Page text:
At first glance you might think that estate planning is a simple process. After all, you only need to decide where your assets will go upon your passing, then devise legal documents indicating your wishes. This very basic assumption is correct to a certain extent, but estate planning is about so much more than merely picking and choosing beneficiaries. Estate planning is also about anticipating things that can go wrong and planning for ways to avoid unwanted and unexpected consequences.
One way your estate plan can blow up is by mismanagement by those who entrusted with decision-making power. An individual named by you to serve you under a power of attorney or healthcare directive, for example, may wind up making decisions that go against your interests. Likewise, a trustee will be responsible for making investment decisions with regard to trust property. If mismanaged, a trust’s funds can quickly be depleted, leaving your beneficiaries without the assets you intended for them to receive.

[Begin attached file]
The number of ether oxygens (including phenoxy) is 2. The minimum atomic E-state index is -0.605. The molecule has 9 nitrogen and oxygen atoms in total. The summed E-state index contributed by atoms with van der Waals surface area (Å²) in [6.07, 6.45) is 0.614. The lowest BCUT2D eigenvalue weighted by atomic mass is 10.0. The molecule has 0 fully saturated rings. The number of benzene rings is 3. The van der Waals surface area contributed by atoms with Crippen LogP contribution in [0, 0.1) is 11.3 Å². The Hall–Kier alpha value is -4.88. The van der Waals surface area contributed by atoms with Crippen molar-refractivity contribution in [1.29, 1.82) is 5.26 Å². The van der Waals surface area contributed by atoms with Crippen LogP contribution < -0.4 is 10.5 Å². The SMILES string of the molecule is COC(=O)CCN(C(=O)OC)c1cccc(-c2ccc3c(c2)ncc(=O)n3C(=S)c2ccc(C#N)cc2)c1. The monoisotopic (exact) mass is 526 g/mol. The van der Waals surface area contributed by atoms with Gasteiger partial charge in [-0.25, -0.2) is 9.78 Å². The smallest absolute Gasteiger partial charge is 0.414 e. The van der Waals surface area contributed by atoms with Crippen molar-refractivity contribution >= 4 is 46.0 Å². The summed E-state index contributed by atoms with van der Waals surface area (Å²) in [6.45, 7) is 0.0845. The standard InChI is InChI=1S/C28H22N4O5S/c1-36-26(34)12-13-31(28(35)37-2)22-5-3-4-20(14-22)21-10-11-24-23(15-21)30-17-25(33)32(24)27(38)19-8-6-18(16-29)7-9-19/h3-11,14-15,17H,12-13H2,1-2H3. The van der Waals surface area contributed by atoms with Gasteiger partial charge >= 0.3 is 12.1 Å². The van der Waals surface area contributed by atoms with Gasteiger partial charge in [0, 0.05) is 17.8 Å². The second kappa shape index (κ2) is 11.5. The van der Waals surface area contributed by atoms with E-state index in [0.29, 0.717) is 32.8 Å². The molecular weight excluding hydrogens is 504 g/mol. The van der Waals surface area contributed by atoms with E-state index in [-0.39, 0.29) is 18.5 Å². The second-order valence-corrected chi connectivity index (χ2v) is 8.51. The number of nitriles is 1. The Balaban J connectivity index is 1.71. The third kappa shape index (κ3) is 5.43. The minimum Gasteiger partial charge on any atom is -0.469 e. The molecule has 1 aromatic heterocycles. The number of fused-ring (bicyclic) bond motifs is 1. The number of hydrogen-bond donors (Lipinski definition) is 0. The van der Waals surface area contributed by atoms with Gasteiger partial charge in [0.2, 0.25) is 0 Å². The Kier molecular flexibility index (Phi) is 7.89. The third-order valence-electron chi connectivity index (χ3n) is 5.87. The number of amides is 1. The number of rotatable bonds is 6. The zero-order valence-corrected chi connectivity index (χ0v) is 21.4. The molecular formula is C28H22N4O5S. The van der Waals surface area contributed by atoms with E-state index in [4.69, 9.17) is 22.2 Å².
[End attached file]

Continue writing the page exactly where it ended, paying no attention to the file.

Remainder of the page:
There are a number of other individuals who can play a vital role in the execution of your estate plan. One reason that these individuals can pose a threat to your wishes is because oftentimes, when they are not named in your estate planning documents, they are appointed by the court. This means that these individuals may not know much about you and your wishes. Also, many people who are named in estate planning documents to fill these vital positions are unqualified and don’t know the responsibility about to be thrust upon them until the time comes for them to take action.
All of these situations can be problematic. To avoid the issues associated with these scenarios, estate planners can not only have thorough plans that are specific as to who will fulfill which role, but also have conversations with those individuals to ensure that they are prepared, qualified, and comfortable taking one such big responsibilities. If you are concerned about these issues, or if you want guidance on how best to handle them, please consider consulting with a competent attorney.